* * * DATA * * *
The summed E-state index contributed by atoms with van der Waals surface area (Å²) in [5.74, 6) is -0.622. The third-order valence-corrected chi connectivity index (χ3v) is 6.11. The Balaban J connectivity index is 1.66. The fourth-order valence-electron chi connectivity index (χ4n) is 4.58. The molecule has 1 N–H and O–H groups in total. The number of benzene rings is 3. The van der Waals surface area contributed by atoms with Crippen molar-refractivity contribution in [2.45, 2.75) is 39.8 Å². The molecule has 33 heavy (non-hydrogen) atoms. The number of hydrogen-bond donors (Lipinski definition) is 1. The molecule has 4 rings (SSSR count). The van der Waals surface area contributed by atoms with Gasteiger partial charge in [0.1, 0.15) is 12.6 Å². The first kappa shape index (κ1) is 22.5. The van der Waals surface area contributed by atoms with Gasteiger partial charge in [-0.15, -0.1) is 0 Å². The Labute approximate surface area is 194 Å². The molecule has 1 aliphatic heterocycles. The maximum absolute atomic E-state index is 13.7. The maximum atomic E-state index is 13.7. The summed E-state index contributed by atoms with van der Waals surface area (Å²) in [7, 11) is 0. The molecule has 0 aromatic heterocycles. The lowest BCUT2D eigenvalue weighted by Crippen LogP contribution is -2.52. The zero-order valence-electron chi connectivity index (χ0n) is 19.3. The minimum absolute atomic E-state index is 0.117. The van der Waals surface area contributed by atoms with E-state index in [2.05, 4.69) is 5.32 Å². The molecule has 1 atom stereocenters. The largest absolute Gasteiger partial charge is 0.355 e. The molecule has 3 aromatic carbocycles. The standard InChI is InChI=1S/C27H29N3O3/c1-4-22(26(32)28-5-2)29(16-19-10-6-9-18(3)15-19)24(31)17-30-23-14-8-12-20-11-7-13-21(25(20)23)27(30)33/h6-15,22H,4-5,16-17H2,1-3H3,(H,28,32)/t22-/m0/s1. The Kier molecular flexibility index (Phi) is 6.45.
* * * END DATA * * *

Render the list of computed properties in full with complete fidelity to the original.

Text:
The summed E-state index contributed by atoms with van der Waals surface area (Å²) in [5.74, 6) is -0.622. The third-order valence-corrected chi connectivity index (χ3v) is 6.11. The Balaban J connectivity index is 1.66. The fourth-order valence-electron chi connectivity index (χ4n) is 4.58. The molecule has 1 N–H and O–H groups in total. The number of benzene rings is 3. The van der Waals surface area contributed by atoms with Crippen molar-refractivity contribution in [2.45, 2.75) is 39.8 Å². The molecule has 33 heavy (non-hydrogen) atoms. The number of hydrogen-bond donors (Lipinski definition) is 1. The molecule has 4 rings (SSSR count). The van der Waals surface area contributed by atoms with Gasteiger partial charge in [0.1, 0.15) is 12.6 Å². The first kappa shape index (κ1) is 22.5. The van der Waals surface area contributed by atoms with Gasteiger partial charge in [-0.15, -0.1) is 0 Å². The Labute approximate surface area is 194 Å². The molecule has 1 aliphatic heterocycles. The maximum absolute atomic E-state index is 13.7. The maximum atomic E-state index is 13.7. The summed E-state index contributed by atoms with van der Waals surface area (Å²) in [7, 11) is 0. The molecule has 0 aromatic heterocycles. The lowest BCUT2D eigenvalue weighted by Crippen LogP contribution is -2.52. The zero-order valence-electron chi connectivity index (χ0n) is 19.3. The minimum absolute atomic E-state index is 0.117. The van der Waals surface area contributed by atoms with E-state index in [2.05, 4.69) is 5.32 Å². The molecule has 1 atom stereocenters. The largest absolute Gasteiger partial charge is 0.355 e. The molecule has 3 aromatic carbocycles. The standard InChI is InChI=1S/C27H29N3O3/c1-4-22(26(32)28-5-2)29(16-19-10-6-9-18(3)15-19)24(31)17-30-23-14-8-12-20-11-7-13-21(25(20)23)27(30)33/h6-15,22H,4-5,16-17H2,1-3H3,(H,28,32)/t22-/m0/s1. The Kier molecular flexibility index (Phi) is 6.45.